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Justice News

Department of Justice
U.S. Attorney’s Office
Southern District of Mississippi

FOR IMMEDIATE RELEASE
Thursday, December 12, 2013

Atlanta Man Sentenced For Human Trafficking And Production Of Child Pornography

Jackson, Miss - Marco Laquin Rogers, 27, of Atlanta, Georgia, was sentenced in U.S. District Court today to forty years in federal prison for human trafficking of a minor child, and thirty years for production of child pornography, announced U.S. Attorney Gregory K. Davis, Raymond R. Parmer, Jr., Special Agent in Charge of ICE Homeland Security Investigations (“HSI”), and Commissioner Robert C. Haas of the Cambridge, Massachusetts Police Department. Judge David Bramlette III ordered the two sentences to run concurrently for a total of 40 years to serve followed by a lifetime of supervised release.


On September 11, 2013, a jury found Rogers guilty of traveling to Mississippi for the purpose of engaging in sexual intercourse with a child under the age of 10 years old. He was also found guilty of producing videos of himself engaging in sexually explicit conduct with the child.


The investigation of this case began when the Cambridge, Massachusetts Police Department received information about a video tape of illegal sexual activities and the production of videos depicting the sexual assault of a child. The Cambridge Police Department contacted the Department of Homeland Security (“HSI”) in Atlanta and the Georgia Bureau of Investigation who worked with HSI in Jackson to conduct further investigation. The collaborative efforts of HSI agents and investigators in Cambridge, Atlanta, Memphis and Jackson ultimately led to the identification of the minor child in the videos, who is now safe with her family.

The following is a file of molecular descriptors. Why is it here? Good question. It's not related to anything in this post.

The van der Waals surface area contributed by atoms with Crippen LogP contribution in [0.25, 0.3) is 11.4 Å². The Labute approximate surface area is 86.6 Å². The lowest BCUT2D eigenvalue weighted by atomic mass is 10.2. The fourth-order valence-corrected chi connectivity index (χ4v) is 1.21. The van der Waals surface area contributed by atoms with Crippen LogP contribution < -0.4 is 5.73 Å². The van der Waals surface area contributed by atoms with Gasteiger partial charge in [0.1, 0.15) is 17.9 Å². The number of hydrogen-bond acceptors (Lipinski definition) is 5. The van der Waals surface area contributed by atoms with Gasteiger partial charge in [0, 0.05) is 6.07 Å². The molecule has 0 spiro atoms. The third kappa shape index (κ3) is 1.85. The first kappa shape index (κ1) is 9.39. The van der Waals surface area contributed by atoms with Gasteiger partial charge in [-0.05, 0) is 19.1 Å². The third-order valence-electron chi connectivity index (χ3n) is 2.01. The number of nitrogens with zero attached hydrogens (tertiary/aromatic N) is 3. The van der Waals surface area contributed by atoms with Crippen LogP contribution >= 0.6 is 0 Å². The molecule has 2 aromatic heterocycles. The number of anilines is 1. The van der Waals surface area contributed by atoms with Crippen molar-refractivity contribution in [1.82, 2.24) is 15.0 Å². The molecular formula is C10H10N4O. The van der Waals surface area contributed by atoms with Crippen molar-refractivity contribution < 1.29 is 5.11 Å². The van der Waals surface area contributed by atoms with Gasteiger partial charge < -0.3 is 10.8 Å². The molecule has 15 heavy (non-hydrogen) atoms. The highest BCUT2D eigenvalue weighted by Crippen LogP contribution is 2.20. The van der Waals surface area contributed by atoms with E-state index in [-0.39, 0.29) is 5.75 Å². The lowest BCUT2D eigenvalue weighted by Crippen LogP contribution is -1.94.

“Today’s sentence brings to a close a horrific chapter in the lives of the victim and her family,” said U.S. Attorney Davis. “While nothing can ever undo the abuse the victim endured, we hope that today’s sentence requiring the defendant to spend forty years in prison restores them with some sense of confidence and trust, and satisfaction that justice has been served,” said U.S. Attorney Davis.
“The horrific abuse inflicted upon a defenseless child in this case is unspeakable, and yet this individual went even further by recording and sharing the evidence of his sexual crimes,” said HSI
New Orleans Special Agent in Charge Raymond R. Parmer Jr. "Predators destroy lives, and HSI will continue to do everything it can to protect children by investigating and seeking prosecution wherever these criminals may be found." Parmer oversees a five-state region including Mississippi, Alabama, Arkansas, Louisiana and Tennessee.


U.S. Attorney Davis praised the hard work of Homeland Security Investigations, the Cambridge Police Department, the Georgia Bureau of Investigation, and Assistant U.S. Attorneys Glenda Haynes and Scott Gilbert who prosecuted the case for the government.


This case was brought as a part of Project Safe Childhood, a nationwide initiative launched by the Department of Justice in May 2006 to combat the growing epidemic of child sexual exploitation and abuse. Led by United States Attorneys’ Offices and the Criminal Division's Child Exploitation and Obscenity Section, Project Safe Childhood marshals federal, state, and local resources to locate, apprehend, and prosecute individuals who exploit children via the Internet, as well as to identify and rescue victims. For more information about Project Safe Childhood, please visit www.projectsafechildhood.gov.

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Updated January 7, 2015